It has been suggested that the assimilation process could have been hindered by migrants unwilling to invest in the country based on their temporary status within it (Demireva, 2011). This might have been accurate for a handful of cases, however, the general attitude from the government and society during this time was to promote assimilation and the eradication of cultural differences (Gillborn, 2008). This has had a direct impact on education as BAME children, in particular, Black Caribbean children were the subject of systematic discrimination and failed by the British Educational system (Richardson, 2007; Gillborn, 2008). Many children of African Caribbean heritage were the labeled ‘educationally subnormal’, and thus were excluded from mainstream schools (Richardson, 2007).

Integration

 

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Integration was assimilation by a new name (Gillborn, 2008:). Educational policies which deemed ‘minorities’ as a problem, remained to serve the main objective of assimilating BAME groups (Gillborn, 2008).  In 1971, the Immigration Act was passed, influenced by racist attitudes in society (Dabydeen, 2007; Finney, 2009).

 

This resulted in anti-immigration activities, supported by political groups, causing thousands of racial attacks and cases of racial harassment against Black and Asian people (Dabydeen, 2007). Within the school context, the onus was on BAME pupils to integrate with the majority, with little or no intervention and guidance provided on a macro or micro level, as stated by Eric Bolton, the Chief inspector of schools at the time (Gillborn, 2008). Subsequently, BAME students were isolated both within the classroom and wider society.

Multiculturalism

 

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Multiculturalism policy programmes were designed as a ‘solution’ to support cultural differences and remove discriminatory barriers for migrants and BAME communities (Fleras, 2009). These were first introduced in the early 1980s and went through many revisions under different political parties; from the introduction of colour-blind policies under Thatcherism to the highlighting of the inequalities associated with BAME learners under the New Labour administration in 2007 (Gillborn, 2008). Post-9/11, there was widespread criticism of policies relating to Multiculturalism, which led to the concept’s demise (Heath, 2014). Flares (2009) discussed that multiculturalism policies were another method of control, a political tool where the “ruling elites, control the ‘unruly ethnics’”. Consequently, it presented tokenistic recognition towards BAME, but ultimately marginalised migrants further with neutral, colour-blind policies (Belchem, 2014).  Whereas, Health’s (2014) study into multiculturalism concluded that ethnoreligious groups made successful claims of ethnic integration during the multiculturalism era, despite the negative rhetoric associated with the policy.

 

Community Cohesion

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Community cohesion was a political concept that replaced the multiculturalism agenda and entered mainstream national policy (Flint, 2008; Rhamie, 2012). The policy emerged in 2001-02 under the Labour government (Jones, 2013) and made a shift from integration back to assimilating to the host community (Samad 2013). Over the years, the term has been institutionalised in the UK through policy and statutory duties in schools (Jones, 2013:4). The policy was introduced after the racial disturbances in Northern British cities in 2001 (Rhamie, 2012; Alam, 2013; Samad, 2013) and the London bombings in 2005 as a strategy to integrate Muslims into the community (Rhamie, 2012; Samad, 2013:273). However, as discussed by (Jones, 2013), the policy was framed as if the main focus was issues relating to segregation and separation between cultures.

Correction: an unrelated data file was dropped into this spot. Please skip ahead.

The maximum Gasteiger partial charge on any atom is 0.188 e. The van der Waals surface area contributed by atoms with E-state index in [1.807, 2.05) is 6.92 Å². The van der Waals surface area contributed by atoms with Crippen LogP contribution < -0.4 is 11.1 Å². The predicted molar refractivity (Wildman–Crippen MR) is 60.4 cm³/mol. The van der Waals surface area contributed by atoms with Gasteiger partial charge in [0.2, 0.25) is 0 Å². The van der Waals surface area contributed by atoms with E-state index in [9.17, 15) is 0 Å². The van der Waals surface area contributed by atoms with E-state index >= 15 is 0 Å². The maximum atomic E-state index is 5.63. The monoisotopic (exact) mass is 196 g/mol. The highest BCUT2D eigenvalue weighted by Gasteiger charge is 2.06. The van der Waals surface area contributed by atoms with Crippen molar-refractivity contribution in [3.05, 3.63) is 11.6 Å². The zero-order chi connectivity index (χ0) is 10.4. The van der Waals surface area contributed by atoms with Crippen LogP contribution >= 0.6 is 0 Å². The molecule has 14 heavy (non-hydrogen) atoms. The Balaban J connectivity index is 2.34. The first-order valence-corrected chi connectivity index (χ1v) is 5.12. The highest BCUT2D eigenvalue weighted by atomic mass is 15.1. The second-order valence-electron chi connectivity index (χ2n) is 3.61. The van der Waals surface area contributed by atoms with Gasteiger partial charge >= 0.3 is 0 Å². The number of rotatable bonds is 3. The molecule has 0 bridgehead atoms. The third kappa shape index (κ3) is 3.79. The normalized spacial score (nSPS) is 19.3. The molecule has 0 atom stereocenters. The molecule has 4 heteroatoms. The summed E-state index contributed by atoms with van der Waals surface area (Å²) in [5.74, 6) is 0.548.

The term community cohesion lacked conceptual clarity (Jones, 2013). Subsequently, there have been many interpretations of the term as the policy has changed over time. To add to the ambiguity of community cohesion, the PREVENT strategy was introduced around the same time. This was a strategy that was focused on counter-terrorism and extremism Samad (2013). This was separate from the community cohesion agenda; however, the agenda targeted the same communities using the same professionals across the two programmes inside and outside of the classroom Samad (2013). This gave community cohesion a negative connotation within BAME communities. Conversely, Mcghee (2006) discusses that the community cohesion strategies, which focused on the improvement of race inequality and integration of new migrants, took precedence over and excluded existing white disadvantaged host communities in England, subsequently causing hostility that negatively impacts community cohesion.

Looking through the lens of the government, the Community Cohesion policy was an attempt to help support people to take individual responsibility to make the right choices and nurture an environment where different cultures interact with each other. It was hoped that this would result in positive inter-cultural relationships and contributions towards society both for individual benefit and the overall social good (Jones, 2013). However, the policy was based on ideology rather than being evidence-based (Flint, 2008).  The ambiguity of the language and terminology interchanging between race and class has resulted in fragmentation, which served to reinforce the hierarchical institutionalised narrative that has prioritised white nationals over BAME communities.